Of Varitek, the manager said, "I'm a little stuck in between. Knowing Tek, he's a smart kid. He knows how much we like him. I'm a little torn about what to do. I don't know how much I should call him. Me calling him and begging him to come back, that's not going to do it, but he knows what I think of him."

Francona denied he had difficulty with Martinez, saying only that managing the superstar "was an adjustment probably for me."

Martinez privately stewed the first month of the season about how the team handled contract talks in spring training with him, Varitek, Nomar Garciaparra, and Derek Lowe. Then he broke off negotiations April 30 in Texas, saying the team exaggerated its attempt to sign the players. He also assailed club officials for proposing language in offers to him and Varitek that would have voided their contracts if they suffered career-shortening injuries.

Chief among the reasons the Sox are opposed to offering Martinez a four-year deal are lingering concerns about how many more pitches his shoulder will permit him to throw. He was diagnosed in 2001 with a small tear in his labrum and opted for a strength and conditioning regimen rather than surgery.

"I just don't like people lying, trying to fake that they're signing us when they never made an effort strong enough to make us actually think about anything," Martinez said April 30, though he later indicated he regretted adopting such a harsh tone.

A free agent for the first time, Martinez has expressed numerous reasons why he would like to remain in Boston, including the connections and comfort level he has developed in the community. Members of his family have made the city their home. He has close ties to several Sox players, and the club generally has allowed him to operate on his own schedule.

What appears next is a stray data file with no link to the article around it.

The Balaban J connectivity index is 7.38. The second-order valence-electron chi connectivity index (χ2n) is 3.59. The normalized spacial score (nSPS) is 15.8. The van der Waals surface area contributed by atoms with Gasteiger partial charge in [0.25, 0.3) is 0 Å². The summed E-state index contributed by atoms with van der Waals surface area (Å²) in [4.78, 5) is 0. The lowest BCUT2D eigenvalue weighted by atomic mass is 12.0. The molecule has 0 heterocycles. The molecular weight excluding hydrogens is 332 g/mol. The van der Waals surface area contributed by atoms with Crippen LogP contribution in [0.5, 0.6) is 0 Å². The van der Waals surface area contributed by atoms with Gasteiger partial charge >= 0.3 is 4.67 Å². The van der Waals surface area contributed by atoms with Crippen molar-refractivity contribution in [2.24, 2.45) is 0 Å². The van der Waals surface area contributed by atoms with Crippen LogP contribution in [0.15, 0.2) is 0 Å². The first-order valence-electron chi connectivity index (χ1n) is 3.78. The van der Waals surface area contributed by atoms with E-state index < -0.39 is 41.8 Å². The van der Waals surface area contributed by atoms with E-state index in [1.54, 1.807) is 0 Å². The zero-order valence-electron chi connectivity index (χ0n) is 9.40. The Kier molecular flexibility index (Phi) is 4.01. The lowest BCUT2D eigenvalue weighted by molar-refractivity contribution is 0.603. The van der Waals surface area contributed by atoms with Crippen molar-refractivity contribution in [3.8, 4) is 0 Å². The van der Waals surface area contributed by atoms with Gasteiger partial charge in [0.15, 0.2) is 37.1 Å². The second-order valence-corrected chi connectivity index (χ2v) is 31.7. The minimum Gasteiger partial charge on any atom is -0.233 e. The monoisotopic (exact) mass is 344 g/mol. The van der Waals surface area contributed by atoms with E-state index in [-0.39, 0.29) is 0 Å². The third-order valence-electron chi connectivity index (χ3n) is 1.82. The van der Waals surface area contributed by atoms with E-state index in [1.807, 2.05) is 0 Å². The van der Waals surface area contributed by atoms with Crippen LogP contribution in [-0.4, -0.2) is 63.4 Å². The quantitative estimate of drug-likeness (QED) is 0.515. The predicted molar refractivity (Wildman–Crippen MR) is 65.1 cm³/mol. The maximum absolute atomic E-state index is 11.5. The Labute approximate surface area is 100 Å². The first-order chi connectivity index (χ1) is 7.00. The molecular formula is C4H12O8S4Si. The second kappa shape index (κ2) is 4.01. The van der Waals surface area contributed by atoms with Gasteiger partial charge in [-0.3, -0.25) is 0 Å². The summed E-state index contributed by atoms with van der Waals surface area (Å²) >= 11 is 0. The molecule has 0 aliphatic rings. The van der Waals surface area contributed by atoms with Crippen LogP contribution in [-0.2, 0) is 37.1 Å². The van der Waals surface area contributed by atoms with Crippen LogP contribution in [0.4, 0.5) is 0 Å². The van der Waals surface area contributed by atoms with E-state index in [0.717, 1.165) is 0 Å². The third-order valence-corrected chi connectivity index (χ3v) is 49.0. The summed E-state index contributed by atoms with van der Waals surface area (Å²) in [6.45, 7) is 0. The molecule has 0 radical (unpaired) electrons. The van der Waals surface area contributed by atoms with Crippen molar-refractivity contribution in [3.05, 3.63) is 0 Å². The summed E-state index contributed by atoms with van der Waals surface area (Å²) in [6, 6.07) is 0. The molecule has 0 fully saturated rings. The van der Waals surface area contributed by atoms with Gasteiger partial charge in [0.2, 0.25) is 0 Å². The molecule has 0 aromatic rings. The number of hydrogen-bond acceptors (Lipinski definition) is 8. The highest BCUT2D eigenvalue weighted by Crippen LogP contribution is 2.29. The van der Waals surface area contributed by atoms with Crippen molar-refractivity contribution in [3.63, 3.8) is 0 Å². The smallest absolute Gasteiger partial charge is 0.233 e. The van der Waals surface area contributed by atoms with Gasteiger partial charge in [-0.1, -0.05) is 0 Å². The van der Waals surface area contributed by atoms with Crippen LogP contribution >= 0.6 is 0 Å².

Whether or not Martinez maintains a positive view of ownership, he almost certainly recognizes the need to project a good relationship with the Sox in order to keep the market for his services as robust as possible. Team executives respected him enough that they sweetened their initial proposal to him after he indicated the Yankees offered him a four-year contract, which has yet to be confirmed.

Now, Martinez has entered a new phase of his free agency, having two top suitors with possibly more to follow. On Thanksgiving, he dined in the Dominican Republic with Mets general manager Omar Minaya and may be enticed to strongly consider the Mets for several reasons, including his success at Shea Stadium (5-1 with 1.17 ERA), his openness to returning to the National League, and the prospect of playing for a Dominican GM.

Mets manager Willie Randolph also gave Martinez a glowing endorsement, telling the New York Post Sunday, "I think any manager in his right mind would love to have a Pedro Martinez."

For his part, Martinez is expected to wait for the market to fully develop. The Yankees, for example, could turn their attention to acquiring him if they fall short in their effort to trade for Randy Johnson of the Diamondbacks.

The Sox will be watching closely -- and wondering.